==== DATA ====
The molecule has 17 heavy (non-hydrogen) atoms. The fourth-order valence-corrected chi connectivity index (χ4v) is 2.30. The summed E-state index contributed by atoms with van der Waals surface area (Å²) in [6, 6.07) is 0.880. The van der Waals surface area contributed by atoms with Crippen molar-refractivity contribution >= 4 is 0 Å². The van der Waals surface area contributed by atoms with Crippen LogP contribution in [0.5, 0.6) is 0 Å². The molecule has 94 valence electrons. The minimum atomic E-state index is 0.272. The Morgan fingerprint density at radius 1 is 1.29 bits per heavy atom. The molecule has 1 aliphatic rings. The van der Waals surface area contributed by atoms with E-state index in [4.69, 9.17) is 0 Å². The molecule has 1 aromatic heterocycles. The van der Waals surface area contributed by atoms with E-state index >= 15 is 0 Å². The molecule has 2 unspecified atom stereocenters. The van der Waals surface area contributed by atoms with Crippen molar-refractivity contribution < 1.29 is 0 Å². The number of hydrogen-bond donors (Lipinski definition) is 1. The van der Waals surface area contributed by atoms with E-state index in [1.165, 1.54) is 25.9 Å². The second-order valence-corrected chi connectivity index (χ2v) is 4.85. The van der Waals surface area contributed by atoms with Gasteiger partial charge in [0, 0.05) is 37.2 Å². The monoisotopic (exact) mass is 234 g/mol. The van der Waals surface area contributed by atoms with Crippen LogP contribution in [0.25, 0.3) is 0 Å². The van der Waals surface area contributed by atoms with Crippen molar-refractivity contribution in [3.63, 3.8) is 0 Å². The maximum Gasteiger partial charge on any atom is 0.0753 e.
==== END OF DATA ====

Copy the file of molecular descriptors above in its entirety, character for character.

The molecule has 17 heavy (non-hydrogen) atoms. The fourth-order valence-corrected chi connectivity index (χ4v) is 2.30. The summed E-state index contributed by atoms with van der Waals surface area (Å²) in [6, 6.07) is 0.880. The van der Waals surface area contributed by atoms with Crippen molar-refractivity contribution >= 4 is 0 Å². The van der Waals surface area contributed by atoms with Crippen LogP contribution in [0.5, 0.6) is 0 Å². The molecule has 94 valence electrons. The minimum atomic E-state index is 0.272. The Morgan fingerprint density at radius 1 is 1.29 bits per heavy atom. The molecule has 1 aliphatic rings. The van der Waals surface area contributed by atoms with E-state index in [4.69, 9.17) is 0 Å². The molecule has 1 aromatic heterocycles. The van der Waals surface area contributed by atoms with E-state index >= 15 is 0 Å². The molecule has 2 unspecified atom stereocenters. The van der Waals surface area contributed by atoms with Crippen molar-refractivity contribution < 1.29 is 0 Å². The number of hydrogen-bond donors (Lipinski definition) is 1. The van der Waals surface area contributed by atoms with E-state index in [1.165, 1.54) is 25.9 Å². The second-order valence-corrected chi connectivity index (χ2v) is 4.85. The van der Waals surface area contributed by atoms with Gasteiger partial charge in [0, 0.05) is 37.2 Å². The monoisotopic (exact) mass is 234 g/mol. The van der Waals surface area contributed by atoms with Crippen LogP contribution in [0.25, 0.3) is 0 Å². The van der Waals surface area contributed by atoms with Crippen molar-refractivity contribution in [3.63, 3.8) is 0 Å². The maximum Gasteiger partial charge on any atom is 0.0753 e.